US Supreme Court

 

sketch_3_(002)The Law Offices of Seth Kretzer is proud to announce that Mr. Kretzer presented oral arguments before the Supreme Court of the United States on April 24, 2017 in the case of Davila v. Davis; Docket Number 16-6219.  Very few cases in the Supreme Court are ever set for hearing.  Last year, the Supreme Court received 7,654 appeals and granted 63 for oral argument; this is a rate of .862%.

But an inmate on Texas’s death row named Erick Davila had the first-ever hearing on his federal writ in the Supreme Court.

By way of background, Erick Davila received the death penalty for the 2008 shooting deaths of a grandmother and her 5-year-old granddaughter. Davila, a gang member, drove to a house where he knew rival gang member Jerry Stevenson was and shot into the house and front porch. Instead of killing Stevenson, Davila killed Stevenson’s daughter and mother.

During his trial, defense attorneys said Davila didn’t intend to kill multiple people, only Jerry Stevenson, thus making the case ineligible for a capital murder conviction and the death penalty. To be convicted of capital murder in this case, Davila must have knowingly and intentionally killed multiple people.

In his brief to the high court, Texas Attorney General Ken Paxton said Davila did indeed intend to kill multiple people because of a statement made after his arrest. Davila stated that he wanted to shoot “the guys on the porch and … [was] trying to get the fat dude.”

us-supreme-court-facadeThe trial jury seemed to hesitate on the intent issue, submitting a question to the court during deliberations asking: “Are you asking us did he intentionally murder the specific victims, or are you asking us did he intend to murder a person and in the process took the lives of 2 others.”

The court sent legal definitions and included a charge that said Davila would be responsible for a crime if the only difference between what happened and what he wanted was that a different person was hurt. The defense objected, saying it was an improper jury instruction, but the court overruled the objection. Within an hour, the jury came back with a capital murder conviction, later sentencing Davila to death.

The crux of Davila’s current legal argument rests on this jury instruction and how his subsequent appellate lawyers dealt with it.

Davila’s direct appeal began after his sentence, but his appellate lawyer didn’t raise improper jury instruction as an issue. Furthermore, after his direct appeal, Davila’s state habeas appeal didn’t argue that his lawyer in the direct appeal was ineffective for not raising the jury issue. Seth Kretzer, Davila’s federal appellate attorney, called these mistakes “life-threatening.”

According to Mr. Kretzer: “The trial judge gave a bad instruction. The lawyer on direct appeal did not raise it. Had she attacked it and won, he might have gotten a new trial, not death-eligible.”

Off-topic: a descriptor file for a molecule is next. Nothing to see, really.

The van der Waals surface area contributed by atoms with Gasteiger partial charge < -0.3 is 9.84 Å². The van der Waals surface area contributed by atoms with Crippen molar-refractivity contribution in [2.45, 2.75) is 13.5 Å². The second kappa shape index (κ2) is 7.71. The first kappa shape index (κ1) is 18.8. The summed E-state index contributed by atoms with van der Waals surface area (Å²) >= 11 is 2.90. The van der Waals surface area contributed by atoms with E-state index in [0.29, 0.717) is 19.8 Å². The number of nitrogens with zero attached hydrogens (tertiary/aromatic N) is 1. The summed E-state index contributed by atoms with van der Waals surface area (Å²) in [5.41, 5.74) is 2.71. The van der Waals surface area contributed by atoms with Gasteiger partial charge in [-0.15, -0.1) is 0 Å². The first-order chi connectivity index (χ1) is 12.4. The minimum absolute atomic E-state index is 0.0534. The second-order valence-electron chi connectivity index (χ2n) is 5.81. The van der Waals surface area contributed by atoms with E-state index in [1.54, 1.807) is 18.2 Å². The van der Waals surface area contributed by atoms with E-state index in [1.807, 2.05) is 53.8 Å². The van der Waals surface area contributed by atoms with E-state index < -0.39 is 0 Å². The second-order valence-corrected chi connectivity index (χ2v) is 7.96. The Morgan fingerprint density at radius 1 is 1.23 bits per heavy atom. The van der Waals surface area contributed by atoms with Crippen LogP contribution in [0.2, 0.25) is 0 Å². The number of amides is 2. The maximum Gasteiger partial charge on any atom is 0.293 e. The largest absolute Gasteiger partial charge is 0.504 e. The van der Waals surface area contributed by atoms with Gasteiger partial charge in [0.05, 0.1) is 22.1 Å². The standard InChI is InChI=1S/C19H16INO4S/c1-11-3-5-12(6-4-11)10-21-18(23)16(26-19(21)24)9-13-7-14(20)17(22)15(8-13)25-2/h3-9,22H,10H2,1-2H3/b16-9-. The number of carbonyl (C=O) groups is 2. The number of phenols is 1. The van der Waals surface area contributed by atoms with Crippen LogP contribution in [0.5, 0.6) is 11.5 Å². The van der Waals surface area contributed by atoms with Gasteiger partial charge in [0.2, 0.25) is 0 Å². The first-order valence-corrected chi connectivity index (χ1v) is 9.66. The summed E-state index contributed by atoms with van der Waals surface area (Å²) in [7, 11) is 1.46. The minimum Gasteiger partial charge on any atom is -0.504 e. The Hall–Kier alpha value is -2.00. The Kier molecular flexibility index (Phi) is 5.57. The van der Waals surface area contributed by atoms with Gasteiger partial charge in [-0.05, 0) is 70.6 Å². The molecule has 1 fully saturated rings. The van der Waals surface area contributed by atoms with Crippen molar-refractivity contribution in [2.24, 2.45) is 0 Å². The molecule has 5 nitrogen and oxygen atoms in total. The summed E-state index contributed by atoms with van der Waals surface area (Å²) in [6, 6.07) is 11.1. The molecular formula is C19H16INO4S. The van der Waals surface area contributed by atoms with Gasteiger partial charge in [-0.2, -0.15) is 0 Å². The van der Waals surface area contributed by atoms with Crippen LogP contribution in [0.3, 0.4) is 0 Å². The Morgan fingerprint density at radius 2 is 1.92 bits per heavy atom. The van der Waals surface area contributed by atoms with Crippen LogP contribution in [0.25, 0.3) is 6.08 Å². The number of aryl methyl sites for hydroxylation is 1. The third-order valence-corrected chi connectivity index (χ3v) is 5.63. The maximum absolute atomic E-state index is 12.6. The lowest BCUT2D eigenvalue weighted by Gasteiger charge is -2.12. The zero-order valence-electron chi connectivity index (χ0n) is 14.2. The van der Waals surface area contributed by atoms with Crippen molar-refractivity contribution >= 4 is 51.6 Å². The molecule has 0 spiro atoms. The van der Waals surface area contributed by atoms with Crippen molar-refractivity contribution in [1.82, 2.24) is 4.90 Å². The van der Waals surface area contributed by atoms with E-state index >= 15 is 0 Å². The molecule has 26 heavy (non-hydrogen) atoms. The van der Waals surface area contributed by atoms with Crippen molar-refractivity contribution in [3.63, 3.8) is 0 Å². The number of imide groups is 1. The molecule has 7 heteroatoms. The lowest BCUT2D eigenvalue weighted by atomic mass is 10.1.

The state’s brief declared that Davila’s arguments are meritless, that a federal district court reviewed the jury instruction in question and found no fault against it.

Death row inmates can also appeal their cases in the federal courts system, but it is generally ruled that issues that could be raised at the state level — like the jury instruction — can’t be reviewed at the federal level until they have gone through the state courts. One exception to this rule is if the state habeas lawyers failed to raise the issue of ineffective trial counsel.

Kretzer argued that this exception should also apply to state habeas lawyers who fail to raise the issue of ineffective appellate counsel as well.

“The way the law works right now is if the trial counsel made a mistake, the federal court could save the inmate’s life, but if the appellate counsel made the mistake, they would have to go ahead and execute,” Kretzer said.

The Supreme Court agreed to review this case because different federal appeals courts have ruled differently on the distinction between ineffective trial counsel and appellate counsel. In previous rulings, the 9th Circuit Court of Appeals has said that there is no distinction between the two, but the 5th Circuit, which covers Texas, as well as the 6th, 7th, 8th and 10th circuit courts, have all ruled that the two shouldn’t be treated the same.

In short, the Supreme Court stepped in to straighten-out a national split so that a habeas petition does not face one set of rules on the West Coast but a different set of rules everywhere else.

Mr. Kretzer has argued dozens of criminal appeals in courts across the country; the honor of arguing Mr. Davila’s case is the highest, but only the most recent, point in this firm’s long tradition of providing skilled and aggressive legal advocacy to Texans facing life-endangering convictions and sentences, along with appellate and habeas attacks when such convictions and sentences contain legal error.

 

The Fort Worth Star Telegram has written an article on Davila v. Davis. Click here to read the text.

The Texas Tribune wrote an article on Davila v. Davis days before the defendants appearance in court. Click here to read the text.

Click here to view updates about Davila v. Davis on SCOTUSblog.

Click here to view the Petition for Writ of Certiorari for Davila v. Davis.

Click here to view the Brief in Opposition to the Petition for Writ of Certiorari for Davila v. Davis.

Click here to view a timeline of Davila v. Davis.

Click here to view the Reply Brief for Davila v. Davis.

Click Here for Argument Preview – Case Update

Click Here for Trial Transcript.

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